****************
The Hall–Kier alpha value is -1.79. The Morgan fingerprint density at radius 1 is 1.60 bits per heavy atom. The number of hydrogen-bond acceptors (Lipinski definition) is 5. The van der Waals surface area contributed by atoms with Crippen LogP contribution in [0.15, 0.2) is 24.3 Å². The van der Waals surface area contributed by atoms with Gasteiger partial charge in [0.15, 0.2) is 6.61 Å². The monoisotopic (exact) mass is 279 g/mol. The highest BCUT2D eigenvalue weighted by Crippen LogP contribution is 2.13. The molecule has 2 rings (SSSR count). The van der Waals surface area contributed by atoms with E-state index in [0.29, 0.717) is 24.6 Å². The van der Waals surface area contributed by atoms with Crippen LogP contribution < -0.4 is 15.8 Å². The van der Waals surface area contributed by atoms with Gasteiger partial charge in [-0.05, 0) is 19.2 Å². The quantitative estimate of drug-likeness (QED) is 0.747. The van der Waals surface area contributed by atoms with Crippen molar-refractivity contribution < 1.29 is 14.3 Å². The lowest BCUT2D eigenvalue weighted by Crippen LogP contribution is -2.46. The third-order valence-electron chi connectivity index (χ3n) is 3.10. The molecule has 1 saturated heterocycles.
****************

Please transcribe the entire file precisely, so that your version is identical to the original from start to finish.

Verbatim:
The Hall–Kier alpha value is -1.79. The Morgan fingerprint density at radius 1 is 1.60 bits per heavy atom. The number of hydrogen-bond acceptors (Lipinski definition) is 5. The van der Waals surface area contributed by atoms with Crippen LogP contribution in [0.15, 0.2) is 24.3 Å². The van der Waals surface area contributed by atoms with Gasteiger partial charge in [0.15, 0.2) is 6.61 Å². The monoisotopic (exact) mass is 279 g/mol. The highest BCUT2D eigenvalue weighted by Crippen LogP contribution is 2.13. The molecule has 2 rings (SSSR count). The van der Waals surface area contributed by atoms with E-state index in [0.29, 0.717) is 24.6 Å². The van der Waals surface area contributed by atoms with Crippen LogP contribution < -0.4 is 15.8 Å². The van der Waals surface area contributed by atoms with Gasteiger partial charge in [-0.05, 0) is 19.2 Å². The quantitative estimate of drug-likeness (QED) is 0.747. The van der Waals surface area contributed by atoms with Crippen molar-refractivity contribution < 1.29 is 14.3 Å². The lowest BCUT2D eigenvalue weighted by Crippen LogP contribution is -2.46. The third-order valence-electron chi connectivity index (χ3n) is 3.10. The molecule has 1 saturated heterocycles.